16. 5 out of 5

    Micah Grossman

    Finishing the book left me with a few thoughts: The book could be improved with better research. He should read The Color of Law (Rothstein) and The Sum of Us (McGhee). He waves away systemic racism out of convenience, never actually defining and refuting it. It’s not clear where or why he draws the line on a person making choices vs a company, lead and composed of people, wanting to make choices. I found it curious he implies inflating college applications with fluffy volunteering and social imp Finishing the book left me with a few thoughts: The book could be improved with better research. He should read The Color of Law (Rothstein) and The Sum of Us (McGhee). He waves away systemic racism out of convenience, never actually defining and refuting it. It’s not clear where or why he draws the line on a person making choices vs a company, lead and composed of people, wanting to make choices. I found it curious he implies inflating college applications with fluffy volunteering and social impact projects started up only in the 2000s. That’s been a thing. For a while. McCarthyism blacklisting of smeared/falsely accused individuals is not the same as today’s cancel culture punishing people for actions and words they actually said and did, captured for posterity on the internet. I don’t like either of them, but it’s an apples and oranges comparison. They are not the same. Companies aren’t always in the best position to price the true cost of their goods. He mentions negative externalities once in the book. Yet I don’t get the impression he agrees with pricing and taxing polluters. It seemed very curious to have so much dedicated to labeling the Uyghur genocide in China, yet be so angry at a ‘woke’ consumer who, learning their preferred clothing brand may source cotton through forced labor origins, decides to stop buying their clothes and shares their story with others. So many arguments in the book are shaped into a choice of A vs B, with not much imagination spent on alternative options. So much love for capitalism, yet no acknowledgment of how far we really are from pure capitalism in America. Some entities are too big to fail. We have a federal reserve designed to lesson the swings between winners and losers in business cycles. Like it or not, American society has higher expectations on community well being that cannot be met with capitalism. Everyone must be seen that goes to an ER. Profit alone cannot guide the rules we choose to abide by when engaging with others.

  17. 4 out of 5

    C.V. Rajan

    A fantastic insight into how the unholy nexus of big tech, big business, and the new Left birthed the Woke virus to undermine liberal, free societies by strangling them with that very liberty. Big business wins because they can continue to horde capital and continue their greed with shallow actions like screaming empty platitudes of diversity/inclusion and making corporate boards more diverse irrespective of merit/ability. The Left wins because it gives them institutional power. Big Tech wins be A fantastic insight into how the unholy nexus of big tech, big business, and the new Left birthed the Woke virus to undermine liberal, free societies by strangling them with that very liberty. Big business wins because they can continue to horde capital and continue their greed with shallow actions like screaming empty platitudes of diversity/inclusion and making corporate boards more diverse irrespective of merit/ability. The Left wins because it gives them institutional power. Big Tech wins because they can continue their monopolistic practices in exchange for censoring the dissent against the new Left. The CCP wins by keeping this pot boiling and weakening the USA from within. Who loses? The average American...VERY IMPORTANT BOOK!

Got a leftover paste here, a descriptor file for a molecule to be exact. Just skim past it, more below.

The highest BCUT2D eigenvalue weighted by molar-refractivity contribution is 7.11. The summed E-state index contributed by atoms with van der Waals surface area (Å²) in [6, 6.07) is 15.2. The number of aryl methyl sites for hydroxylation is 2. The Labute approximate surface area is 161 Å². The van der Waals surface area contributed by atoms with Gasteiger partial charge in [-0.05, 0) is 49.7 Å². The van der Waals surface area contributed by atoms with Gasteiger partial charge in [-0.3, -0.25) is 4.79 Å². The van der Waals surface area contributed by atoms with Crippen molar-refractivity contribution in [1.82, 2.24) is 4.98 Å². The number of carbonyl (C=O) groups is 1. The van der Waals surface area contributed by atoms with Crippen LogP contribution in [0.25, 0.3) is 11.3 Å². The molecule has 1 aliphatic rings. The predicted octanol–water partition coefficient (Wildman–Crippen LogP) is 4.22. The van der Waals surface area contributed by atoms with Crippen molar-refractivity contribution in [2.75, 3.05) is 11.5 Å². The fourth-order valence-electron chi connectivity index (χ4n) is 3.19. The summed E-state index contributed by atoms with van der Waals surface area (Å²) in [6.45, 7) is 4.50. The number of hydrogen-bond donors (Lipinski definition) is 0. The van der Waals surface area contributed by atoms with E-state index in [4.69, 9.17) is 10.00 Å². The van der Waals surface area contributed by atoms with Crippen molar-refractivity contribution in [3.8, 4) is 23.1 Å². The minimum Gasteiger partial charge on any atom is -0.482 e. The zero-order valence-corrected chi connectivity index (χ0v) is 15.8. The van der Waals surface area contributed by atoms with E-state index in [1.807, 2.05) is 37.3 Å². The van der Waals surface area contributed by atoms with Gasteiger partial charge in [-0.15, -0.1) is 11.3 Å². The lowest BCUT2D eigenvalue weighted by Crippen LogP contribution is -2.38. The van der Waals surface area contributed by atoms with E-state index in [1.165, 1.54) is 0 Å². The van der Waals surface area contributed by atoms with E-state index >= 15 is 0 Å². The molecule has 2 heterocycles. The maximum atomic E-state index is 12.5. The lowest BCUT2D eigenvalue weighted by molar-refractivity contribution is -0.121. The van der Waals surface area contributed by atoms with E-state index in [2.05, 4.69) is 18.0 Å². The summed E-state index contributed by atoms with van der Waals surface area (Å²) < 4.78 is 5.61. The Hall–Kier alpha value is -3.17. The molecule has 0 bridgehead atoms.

18. 5 out of 5

    Lawrence Grandpre

    Interesting if uneven book. Chapters on corporate cooption of court settlement to feed liberal non profits is very important and interesting. Author seem sincere in his support of American capitalism for disrupting Indian cast dynamics, a unique and interesting defense of American style capitalism that is also surprisingly balanced. However, the book overreacted at times, especially in his China bashing and belife that non discrimination law is the answer to wokeness. Mostly, the book is what ha Interesting if uneven book. Chapters on corporate cooption of court settlement to feed liberal non profits is very important and interesting. Author seem sincere in his support of American capitalism for disrupting Indian cast dynamics, a unique and interesting defense of American style capitalism that is also surprisingly balanced. However, the book overreacted at times, especially in his China bashing and belife that non discrimination law is the answer to wokeness. Mostly, the book is what happened when the left fail to make a strong materialist case for identity poltiics, which has become so separate from material change that this author and those reading the book can truly feel it is a religion. When the left is silent on the excesses of neoliberal identity politics we ceed the space for books like this to film the gap. Part of the frustration is the authors own analysis explains the blind spots. The author has never heard thr best argument for Affirmative Action as a means of material income redistribution through thing like perfer black construction contractors bc the social media algorithm perfers the emotive, woke stories of white saviour nonprofits and model minority cars of grit, meaning even good faith attempts to explain to folks the limits of capitalism never reach them bc the same corporate wokeness the author is critiquing. It will take time and effort to push back, but I'd say liberals and leftist should read this book to understand what thousands of people are feeling about the state of the discourse.